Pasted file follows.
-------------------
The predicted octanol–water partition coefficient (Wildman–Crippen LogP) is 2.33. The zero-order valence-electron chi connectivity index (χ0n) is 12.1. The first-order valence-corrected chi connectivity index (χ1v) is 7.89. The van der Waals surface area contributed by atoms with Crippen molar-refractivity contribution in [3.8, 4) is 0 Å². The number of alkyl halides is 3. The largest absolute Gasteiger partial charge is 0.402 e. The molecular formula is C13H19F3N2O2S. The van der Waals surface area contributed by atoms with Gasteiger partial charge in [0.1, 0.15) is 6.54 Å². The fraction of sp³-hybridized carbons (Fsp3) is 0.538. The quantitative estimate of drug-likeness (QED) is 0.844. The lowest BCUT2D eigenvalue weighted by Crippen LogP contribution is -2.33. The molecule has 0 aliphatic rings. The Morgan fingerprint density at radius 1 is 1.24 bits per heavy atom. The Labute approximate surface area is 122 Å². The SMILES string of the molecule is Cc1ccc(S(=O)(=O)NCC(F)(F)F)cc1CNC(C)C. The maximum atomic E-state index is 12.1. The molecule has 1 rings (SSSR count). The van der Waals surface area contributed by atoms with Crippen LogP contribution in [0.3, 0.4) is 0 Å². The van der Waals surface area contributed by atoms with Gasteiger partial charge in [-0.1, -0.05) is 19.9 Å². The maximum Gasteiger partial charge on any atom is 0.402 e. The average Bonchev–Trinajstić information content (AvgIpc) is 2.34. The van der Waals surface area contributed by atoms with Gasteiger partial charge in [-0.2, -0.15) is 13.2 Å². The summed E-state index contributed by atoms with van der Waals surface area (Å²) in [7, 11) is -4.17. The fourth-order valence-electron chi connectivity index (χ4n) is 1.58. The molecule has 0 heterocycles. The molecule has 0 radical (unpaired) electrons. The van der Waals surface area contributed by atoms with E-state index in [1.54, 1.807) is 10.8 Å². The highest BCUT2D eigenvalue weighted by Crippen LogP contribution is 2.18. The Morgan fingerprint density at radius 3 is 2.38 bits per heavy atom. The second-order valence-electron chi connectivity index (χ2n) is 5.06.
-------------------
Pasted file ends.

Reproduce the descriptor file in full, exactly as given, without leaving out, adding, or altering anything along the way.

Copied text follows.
The predicted octanol–water partition coefficient (Wildman–Crippen LogP) is 2.33. The zero-order valence-electron chi connectivity index (χ0n) is 12.1. The first-order valence-corrected chi connectivity index (χ1v) is 7.89. The van der Waals surface area contributed by atoms with Crippen molar-refractivity contribution in [3.8, 4) is 0 Å². The number of alkyl halides is 3. The largest absolute Gasteiger partial charge is 0.402 e. The molecular formula is C13H19F3N2O2S. The van der Waals surface area contributed by atoms with Gasteiger partial charge in [0.1, 0.15) is 6.54 Å². The fraction of sp³-hybridized carbons (Fsp3) is 0.538. The quantitative estimate of drug-likeness (QED) is 0.844. The lowest BCUT2D eigenvalue weighted by Crippen LogP contribution is -2.33. The molecule has 0 aliphatic rings. The Morgan fingerprint density at radius 1 is 1.24 bits per heavy atom. The Labute approximate surface area is 122 Å². The SMILES string of the molecule is Cc1ccc(S(=O)(=O)NCC(F)(F)F)cc1CNC(C)C. The maximum atomic E-state index is 12.1. The molecule has 1 rings (SSSR count). The van der Waals surface area contributed by atoms with Crippen LogP contribution in [0.3, 0.4) is 0 Å². The van der Waals surface area contributed by atoms with Gasteiger partial charge in [-0.1, -0.05) is 19.9 Å². The maximum Gasteiger partial charge on any atom is 0.402 e. The average Bonchev–Trinajstić information content (AvgIpc) is 2.34. The van der Waals surface area contributed by atoms with Gasteiger partial charge in [-0.2, -0.15) is 13.2 Å². The summed E-state index contributed by atoms with van der Waals surface area (Å²) in [7, 11) is -4.17. The fourth-order valence-electron chi connectivity index (χ4n) is 1.58. The molecule has 0 heterocycles. The molecule has 0 radical (unpaired) electrons. The van der Waals surface area contributed by atoms with E-state index in [1.54, 1.807) is 10.8 Å². The highest BCUT2D eigenvalue weighted by Crippen LogP contribution is 2.18. The Morgan fingerprint density at radius 3 is 2.38 bits per heavy atom. The second-order valence-electron chi connectivity index (χ2n) is 5.06.